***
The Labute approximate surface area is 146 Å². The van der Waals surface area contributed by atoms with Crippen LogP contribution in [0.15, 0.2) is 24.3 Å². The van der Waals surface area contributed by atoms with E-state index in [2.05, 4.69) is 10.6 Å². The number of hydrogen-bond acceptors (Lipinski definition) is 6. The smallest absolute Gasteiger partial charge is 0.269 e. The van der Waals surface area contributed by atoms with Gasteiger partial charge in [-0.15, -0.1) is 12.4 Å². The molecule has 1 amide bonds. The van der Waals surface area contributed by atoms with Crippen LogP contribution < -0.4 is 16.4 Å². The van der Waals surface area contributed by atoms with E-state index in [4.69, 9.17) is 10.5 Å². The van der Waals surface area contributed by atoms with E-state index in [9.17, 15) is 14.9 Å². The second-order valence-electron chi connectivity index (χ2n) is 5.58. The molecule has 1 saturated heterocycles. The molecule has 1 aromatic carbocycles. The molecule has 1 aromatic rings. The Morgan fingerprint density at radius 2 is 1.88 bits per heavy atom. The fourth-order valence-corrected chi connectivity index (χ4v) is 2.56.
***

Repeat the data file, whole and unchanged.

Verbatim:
The Labute approximate surface area is 146 Å². The van der Waals surface area contributed by atoms with Crippen LogP contribution in [0.15, 0.2) is 24.3 Å². The van der Waals surface area contributed by atoms with E-state index in [2.05, 4.69) is 10.6 Å². The number of hydrogen-bond acceptors (Lipinski definition) is 6. The smallest absolute Gasteiger partial charge is 0.269 e. The van der Waals surface area contributed by atoms with Gasteiger partial charge in [-0.15, -0.1) is 12.4 Å². The molecule has 1 amide bonds. The van der Waals surface area contributed by atoms with Crippen LogP contribution < -0.4 is 16.4 Å². The van der Waals surface area contributed by atoms with E-state index in [4.69, 9.17) is 10.5 Å². The van der Waals surface area contributed by atoms with E-state index in [9.17, 15) is 14.9 Å². The second-order valence-electron chi connectivity index (χ2n) is 5.58. The molecule has 1 saturated heterocycles. The molecule has 1 aromatic carbocycles. The molecule has 1 aromatic rings. The Morgan fingerprint density at radius 2 is 1.88 bits per heavy atom. The fourth-order valence-corrected chi connectivity index (χ4v) is 2.56.